More firms offer SPI training and services
- By John Monroe
- May 05, 1996
SALT LAKE CITY—The federal government's focus on improving software development and acquisition has spawned a cottage industry of vendors large and small that offer software process improvement (SPI) training and services to agencies and their contractors.
At least a dozen such vendors were present at the Defense Department's Software Technology Conference, held here late last month. Although most vendors work with the Capability Maturity Model (CMM), developed by the Software Engineering Institute (SEI), available offerings have become more diverse as the model—and customer requirements—have evolved.
"We have moved beyond the early adopters in this business and into what we consider the early majority," said Brian Gallant, director of marketing and senior consultant at the Institute for Software Process Improvement Inc., Pittsburgh.
Years in the Making
The growth spurt started several years ago as first Defense and then civilian agencies began asking contractors and internal development houses to measure the maturity of their development processes using CMM. CMM describes five levels of maturity based on an organization's use of repeatable processes.
Among the vendors offering CMM-related services is PRC Inc., which integrates traditional SPI principles with the broader concept of Total Quality Management.
The integrated approach better fosters "corporatewide cultural change, which is what you need to do either [TQM or SPI]," said Cora Carmody, vice president of process engineering and the software engineer core competency director at PRC, a subsidiary of Litton Industries. PRC offers more than 130 hours in software engineering training and about 90 hours in quality improvement training.
The company also has developed a World Wide Web-based Process Asset Library, with more than a thousand downloadable assets, such as training materials, process descriptions and a database program for tracking projects. A PAL is viewed as a must-have for software organizations looking to use repeatable processes.
API, a subsidiary of Ada Pros Inc., Fairfax, Va., does a similar pairing of CMM and Military-Standard 498, an older DOD-specific set of guidelines for designing software systems, said API president Lewis Gray.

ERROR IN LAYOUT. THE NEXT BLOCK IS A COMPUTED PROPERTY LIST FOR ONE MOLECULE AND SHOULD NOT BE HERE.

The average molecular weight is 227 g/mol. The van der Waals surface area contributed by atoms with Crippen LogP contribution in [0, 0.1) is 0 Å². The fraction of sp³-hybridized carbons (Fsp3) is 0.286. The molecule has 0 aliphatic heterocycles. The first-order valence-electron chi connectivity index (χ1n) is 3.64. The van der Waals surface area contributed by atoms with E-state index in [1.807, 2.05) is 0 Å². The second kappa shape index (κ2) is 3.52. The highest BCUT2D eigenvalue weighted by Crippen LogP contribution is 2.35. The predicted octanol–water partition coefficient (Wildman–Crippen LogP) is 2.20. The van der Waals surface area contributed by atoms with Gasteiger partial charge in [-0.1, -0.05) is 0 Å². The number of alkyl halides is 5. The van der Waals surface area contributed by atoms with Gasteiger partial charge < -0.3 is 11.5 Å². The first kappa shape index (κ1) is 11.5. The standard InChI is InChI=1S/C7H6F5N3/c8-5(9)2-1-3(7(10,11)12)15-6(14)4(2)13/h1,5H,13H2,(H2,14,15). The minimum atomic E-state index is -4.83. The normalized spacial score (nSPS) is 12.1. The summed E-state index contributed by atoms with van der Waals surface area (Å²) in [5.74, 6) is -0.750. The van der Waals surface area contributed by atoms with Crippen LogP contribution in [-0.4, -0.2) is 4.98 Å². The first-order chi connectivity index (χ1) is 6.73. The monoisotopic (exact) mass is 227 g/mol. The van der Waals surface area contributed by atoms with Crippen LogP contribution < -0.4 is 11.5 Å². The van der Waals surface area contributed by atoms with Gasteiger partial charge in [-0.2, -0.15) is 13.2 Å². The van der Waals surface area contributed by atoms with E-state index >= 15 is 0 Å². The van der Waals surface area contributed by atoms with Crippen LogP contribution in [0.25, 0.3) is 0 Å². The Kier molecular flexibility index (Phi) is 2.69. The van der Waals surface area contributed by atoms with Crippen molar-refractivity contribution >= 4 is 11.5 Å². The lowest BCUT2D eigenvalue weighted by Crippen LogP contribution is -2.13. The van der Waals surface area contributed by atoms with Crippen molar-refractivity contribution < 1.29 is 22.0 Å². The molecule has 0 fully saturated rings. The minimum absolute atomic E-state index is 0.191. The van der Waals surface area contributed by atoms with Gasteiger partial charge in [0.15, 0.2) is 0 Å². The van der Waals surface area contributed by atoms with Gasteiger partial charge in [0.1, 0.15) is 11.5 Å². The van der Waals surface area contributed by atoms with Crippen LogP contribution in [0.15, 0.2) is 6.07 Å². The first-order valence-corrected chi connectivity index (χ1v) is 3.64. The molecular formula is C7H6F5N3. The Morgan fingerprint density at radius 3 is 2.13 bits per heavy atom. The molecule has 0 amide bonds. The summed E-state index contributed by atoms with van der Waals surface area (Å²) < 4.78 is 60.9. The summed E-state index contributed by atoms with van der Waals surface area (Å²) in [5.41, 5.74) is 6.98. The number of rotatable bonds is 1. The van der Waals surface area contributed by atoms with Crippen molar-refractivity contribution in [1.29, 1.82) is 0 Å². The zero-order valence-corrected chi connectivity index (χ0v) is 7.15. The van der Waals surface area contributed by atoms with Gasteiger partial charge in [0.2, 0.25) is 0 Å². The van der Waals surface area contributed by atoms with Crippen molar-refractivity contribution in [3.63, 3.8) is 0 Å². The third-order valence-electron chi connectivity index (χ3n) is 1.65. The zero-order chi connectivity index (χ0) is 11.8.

Mil-Std 498—which will eventually be replaced by an international standard—provides DOD developers with checklist-like guidelines to software proc-esses, while CMM captures best practices "that have been distilled to a higher level of abstraction," Gray said.
API offers courses in both areas, but "we will draw selectively from either field of standards to pull together the kind of components of a process that fits [an organization's] needs," Gray said.
The company also offers a course called Software Development Without Heroes, which teaches organizations how to put repeatable processes in place. Less mature organizations tend to center on key individuals to carry their projects rather than making their best practices part of the corporate knowledge.
API stresses the need for process "coaches." These are SPI experts who stay on top of an organization on a day-to-day basis as new processes are developed and deployed. The company either trains coaches or provides its own personnel.
American Hytech Corp., Harmarville, Pa., helps organizations develop internal SPI programs so they can constantly adapt to changes in their environment. "They become their own internal process consultants and set up their own internal benchmarks," said Ron Mahta, president of American Hytech. "It's not a one-time event; process improvement is a continuous thing."
American Hytech was recently awarded a contract by the Air Force to conduct Software Capability Evaluations (SCEs), which rate an organization's software maturity on the CMM scale.
Robbins-Gioia Inc., Alexandria, Va., takes a similarly broad view. Customers should not expect quick fixes from SPI training and tools. "The real thing is to put the training together with the tools together with the experts [in a] side-by-side implementation of these processes," said Tony Baggiano, chief operating officer at Robbins-Gioia.
Robbins-Gioia teaches courses about moving from CMM Level 1 to Level 2. The key process areas in Level 2 generally are related to program management, which is the company's primary focus, Baggiano said. The course material was developed in conjunction with SEI. "We wanted to combine the best knowledge that comes from [SEI] with the best practices that come from us," he said.
Meanwhile, Integrated Systems Diagnostics Inc., a commercial spinoff of SEI, recently developed a new SCE methodology—SCE Version 3.0—that can be more easily tailored to a client's environment, said Joseph Morin, president of ISD, Pocasset, Mass. SCE Version 3 also is designed to be more extensive so that it can apply to the Software Acquisition CMM, the Personnel CMM and other model extensions.
ISD trains government personnel who conduct SCEs as part of procurement programs, conducts SCEs itself and does research and development work in evaluation methodology and software technology.
To some extent, the SPI market explosion has created a lot of confusion among government and commercial customers, Morin said. After hearing about a number of success stories over the last couple years, customers recognize the value of SPI, but they are not really sure how to go about it.
"There is still confusion about how much of this capability to build internally and how much to procure from outside sources," Morin said.